We Need To Talk About Kevin (2011 Film)

 

You get a certain texture from a book written as a series of letters from one character to another. First, you get a strong sense of the character and how she perceives herself. Secondly, you get only her side of the story.

It’s hard to capture that sense of character on film unless you use voice over, and sometimes that seems lazy or intrusive. Still, something – anything – could have been done about We Need To Talk About Kevin, a film which reveals none of the nuance of its somewhat delicate subject matter and source material; a film which renders what was a true product of its time into a timeless jumble that veers between finely acted and merely over the top unpleasant.

15th Japanese Film Festival Day Two: Princess Toyotomi and The Magic Hour

The second day of the Japanese Film Festival was a bumpy ride, with one of the films essentially fizzling and dying before my eyes and the other providing solid laughter but not much in the way of substance. It’s a tough life at the festival.

Princess Toyotomi

At first I thought that Princess Toyotomi simply didn’t translate, but as it progressed it became increasingly clear that the film I was watching was simply incoherent, and more than a little bit stupid. Realising that a film’s lack of quality is not a failing on your own part is a great source of relief, because it’s near impossible to describe Princess Toyotomi as anything approaching a good movie.

15th Japanese Film Festival Opening Night: A Ghost Of A Chance

 

The Japanese Film Festival is always my favourite time of year. Any excuse to sit in a darkened room for up to eleven days is good enough for me, and Japan consistently releases some of my favourite style of films. Each year the JFF presents a selection – not always good, but normally always enough to raise a reaction from me.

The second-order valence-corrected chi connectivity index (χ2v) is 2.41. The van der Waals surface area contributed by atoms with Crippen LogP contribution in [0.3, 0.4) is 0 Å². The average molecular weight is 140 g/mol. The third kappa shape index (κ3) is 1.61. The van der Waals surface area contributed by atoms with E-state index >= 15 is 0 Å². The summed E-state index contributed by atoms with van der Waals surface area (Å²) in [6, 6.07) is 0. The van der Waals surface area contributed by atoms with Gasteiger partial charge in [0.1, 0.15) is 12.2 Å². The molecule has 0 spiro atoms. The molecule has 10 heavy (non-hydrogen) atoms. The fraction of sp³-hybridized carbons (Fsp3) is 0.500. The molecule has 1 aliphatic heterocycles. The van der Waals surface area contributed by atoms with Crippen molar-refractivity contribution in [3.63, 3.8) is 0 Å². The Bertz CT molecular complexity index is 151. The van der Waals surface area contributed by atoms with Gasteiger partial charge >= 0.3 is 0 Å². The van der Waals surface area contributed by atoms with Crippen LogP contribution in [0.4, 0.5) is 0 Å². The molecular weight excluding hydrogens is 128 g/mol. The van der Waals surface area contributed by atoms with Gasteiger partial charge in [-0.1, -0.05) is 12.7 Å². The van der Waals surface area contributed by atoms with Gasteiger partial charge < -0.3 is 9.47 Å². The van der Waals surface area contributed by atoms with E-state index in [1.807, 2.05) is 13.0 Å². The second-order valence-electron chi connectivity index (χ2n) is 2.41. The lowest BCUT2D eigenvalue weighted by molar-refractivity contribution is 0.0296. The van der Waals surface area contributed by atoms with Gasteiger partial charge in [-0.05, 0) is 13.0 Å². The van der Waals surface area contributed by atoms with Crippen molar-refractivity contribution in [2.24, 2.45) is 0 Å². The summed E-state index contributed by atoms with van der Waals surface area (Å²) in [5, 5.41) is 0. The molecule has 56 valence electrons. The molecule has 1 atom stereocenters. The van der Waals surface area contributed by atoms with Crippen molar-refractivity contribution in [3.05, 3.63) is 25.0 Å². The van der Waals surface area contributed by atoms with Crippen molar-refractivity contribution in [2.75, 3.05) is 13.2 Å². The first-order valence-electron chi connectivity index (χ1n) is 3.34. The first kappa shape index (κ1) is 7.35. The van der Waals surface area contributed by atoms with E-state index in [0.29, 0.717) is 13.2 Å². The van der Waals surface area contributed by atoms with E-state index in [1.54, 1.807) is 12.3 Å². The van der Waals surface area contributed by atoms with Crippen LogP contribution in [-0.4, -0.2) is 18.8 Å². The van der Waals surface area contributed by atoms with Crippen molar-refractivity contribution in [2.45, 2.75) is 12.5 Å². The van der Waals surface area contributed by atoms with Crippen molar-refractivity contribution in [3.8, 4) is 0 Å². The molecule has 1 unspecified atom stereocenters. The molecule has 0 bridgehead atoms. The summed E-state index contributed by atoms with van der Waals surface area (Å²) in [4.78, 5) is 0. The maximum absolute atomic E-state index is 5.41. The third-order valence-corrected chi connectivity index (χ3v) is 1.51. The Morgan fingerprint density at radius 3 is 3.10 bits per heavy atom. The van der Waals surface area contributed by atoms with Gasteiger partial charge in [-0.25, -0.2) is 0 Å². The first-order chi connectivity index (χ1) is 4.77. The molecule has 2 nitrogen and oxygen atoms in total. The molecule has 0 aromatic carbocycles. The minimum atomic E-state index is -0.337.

This year the organisers went ahead with a plot to open the festival with a comedy, in stark contrast to the family melodrama of last year’s About Her Brother. While perhaps slightly too long (and not without a slight glitch), A Ghost Of A Chance was a fresh start for 2011, the festival’s fifteenth year.

Killing Time – Premiere Episodes

A few weeks ago, TV1 invited me to a screening of the first two episodes of the new true crime drama Killing Time, based on the decadent eighties rise and fall of criminal lawyer Andrew Fraser. The series begins on TV1 tonight, and it looks poised to give Australian audiences more of what they want with fewer of the gimmicks endemic to the genre.

Ghostbusters

“Bustin’ makes me feel good!”

Ghostbusters is legitimately one of the greatest films ever made. I like it more every time I see it, and I get more out of it each time I see it. There is something about it that simply works, whether it’s the encapsulation of New York City in 1984, the special effects that still hold up 27 years later, Bill Murray, Rick Moranis or simply its flawless script. The only element that is not all there is the soundtrack, which features a bizarre Ghostbusters swing on two occasions.

 

Still, this is a brand of perfection and it endures for that very reason. Not for Ghostbusters is the endless mystery of enduring popularity; Ivan Reitman, in his days of talent, laid his cards on the table: Ghostbusters is flat-out great.

Drive

 

Drive has been on the fingertips of everyone in Antipodean critical and festival circles for months. It wasn’t until this week, after being thoroughly sick of the hype, that I finally got to see it. Was it worth the wait? Definitely. Could I have done without Chris Murray introducing it in the same effusive tones as he did the execrable Kick-Ass last year? Indubitably.

 

Drive is a tonal delight, a package of constant surprises. Fortunately, its incredibly filmic nature means that the unwrapping can only happen before your eyes and not on my page. Drive is not perfect, but cumulative moments suggest that it very nearly is. It’s a film’s film, as only certain directors can make; it is most assuredly not an entry in the same canon as The Fast and the Furious.